24. Tu S, Bhagat G, Cui G, Takaishi S, et al. Overexpression of interleukin-1beta induces gastric inflammation and cancer and mobilizes myeloid-derived suppressor cells in mice. Cancer Cell 2008; 14(5):408–419. [ PubMed Abstract ]   

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  26. Bagnoli F, Buti L, Tompkins L, Covacci A, Amieva MR. Helicobacter pylori CagA induces a transition from polarized to invasive phenotypes in MDCK cells. Proceedings of the National Academy of Science USA 2005; 102(45):16339–16344. [ PubMed Abstract ]   

  27. Huang JQ, Zheng GF, Sumanac K, Irvine EJ, Hunt RH. Meta-analysis of the relationship between cagA seropositivity and gastric cancer. Gastroenterology 2003; 125(6):1636–1644. [ PubMed Abstract ]   

  28. Chow WH, Blaser MJ, Blot WJ, et al. An inverse relation between cagA+ strains of Helicobacter pylori infection and risk of esophageal and gastric cardia adenocarcinoma. Cancer Research 1998; 58(4):588–590. [ PubMed Abstract ]   

  29. André AR, Ferreira MV, Mota RM, et al. Gastric adenocarcinoma and Helicobacter pylori: correlation with p53 mutation and p27 immunoexpression. Cancer Epidemiology 2010; 34(5):618–625. [ PubMed Abstract ]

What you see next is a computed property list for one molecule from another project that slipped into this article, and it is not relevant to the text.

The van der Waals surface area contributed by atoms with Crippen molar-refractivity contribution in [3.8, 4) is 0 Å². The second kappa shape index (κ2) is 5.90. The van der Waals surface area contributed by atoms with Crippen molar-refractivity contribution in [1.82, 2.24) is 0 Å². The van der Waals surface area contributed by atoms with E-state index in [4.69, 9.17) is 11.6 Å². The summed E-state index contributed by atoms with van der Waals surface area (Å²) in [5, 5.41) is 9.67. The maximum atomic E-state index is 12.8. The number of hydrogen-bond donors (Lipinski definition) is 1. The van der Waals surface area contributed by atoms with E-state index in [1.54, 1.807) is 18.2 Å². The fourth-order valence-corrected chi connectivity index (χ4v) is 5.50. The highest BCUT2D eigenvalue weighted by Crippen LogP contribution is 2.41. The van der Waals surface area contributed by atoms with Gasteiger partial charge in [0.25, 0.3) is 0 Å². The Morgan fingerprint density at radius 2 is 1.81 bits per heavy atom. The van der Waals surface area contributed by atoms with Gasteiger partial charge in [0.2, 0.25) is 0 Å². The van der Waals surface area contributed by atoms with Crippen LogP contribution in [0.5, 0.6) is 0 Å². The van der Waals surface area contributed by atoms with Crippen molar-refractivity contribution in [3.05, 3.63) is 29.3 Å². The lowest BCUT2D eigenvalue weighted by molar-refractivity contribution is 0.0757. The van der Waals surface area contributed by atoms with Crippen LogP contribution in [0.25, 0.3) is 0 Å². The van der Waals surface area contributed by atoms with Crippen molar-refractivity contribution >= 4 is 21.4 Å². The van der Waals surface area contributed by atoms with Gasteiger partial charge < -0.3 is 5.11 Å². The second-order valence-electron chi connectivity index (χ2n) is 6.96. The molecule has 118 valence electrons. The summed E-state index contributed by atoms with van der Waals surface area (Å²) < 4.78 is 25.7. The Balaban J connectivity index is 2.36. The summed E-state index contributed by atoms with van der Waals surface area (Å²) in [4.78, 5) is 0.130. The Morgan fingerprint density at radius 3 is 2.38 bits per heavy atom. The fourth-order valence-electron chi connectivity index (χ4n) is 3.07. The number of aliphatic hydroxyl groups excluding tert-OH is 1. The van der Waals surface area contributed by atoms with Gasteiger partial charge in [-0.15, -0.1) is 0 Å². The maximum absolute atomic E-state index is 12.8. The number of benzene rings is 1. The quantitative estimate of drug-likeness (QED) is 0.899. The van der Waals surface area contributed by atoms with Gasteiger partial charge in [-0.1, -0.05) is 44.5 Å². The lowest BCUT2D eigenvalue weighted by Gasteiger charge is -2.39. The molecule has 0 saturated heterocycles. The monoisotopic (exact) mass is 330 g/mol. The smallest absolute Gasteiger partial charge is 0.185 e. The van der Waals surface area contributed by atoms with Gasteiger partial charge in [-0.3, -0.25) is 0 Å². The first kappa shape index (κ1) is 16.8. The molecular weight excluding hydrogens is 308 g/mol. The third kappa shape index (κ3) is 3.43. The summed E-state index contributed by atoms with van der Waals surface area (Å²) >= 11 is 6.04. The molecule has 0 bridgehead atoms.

30. Wei J, Nagy TA, Vilgelm A, et al. Regulation of p53 tumor suppressor by Helicobacter pylori in gastric epithelial cells. Gastroenterology 2010; 139(4):1333–1343. [ PubMed Abstract ]   

  31. Tsang YH, Lamb A, Romero-Gallo J, et al. Helicobacter pylori CagA targets gastric tumor suppressor RUNX3 for proteasome-mediated degradation. Oncogene 2010; 29(41):5643–5650.[ PubMed Abstract ]   

  32. Stolzenberg-Solomon RZ, Blaser MJ, et al. Helicobacter pylori seropositivity as a risk factor for pancreatic cancer. Journal of the National Cancer Institute 2001; 93(12):937–941. [ PubMed Abstract ]   

  33. de Martel C, Llosa AE, Friedman GD, et al. Helicobacter pylori infection and development of pancreatic cancer. Cancer Epidemiology Biomarkers and Prevention 2008; 17(5):1188–1194.[ PubMed Abstract ]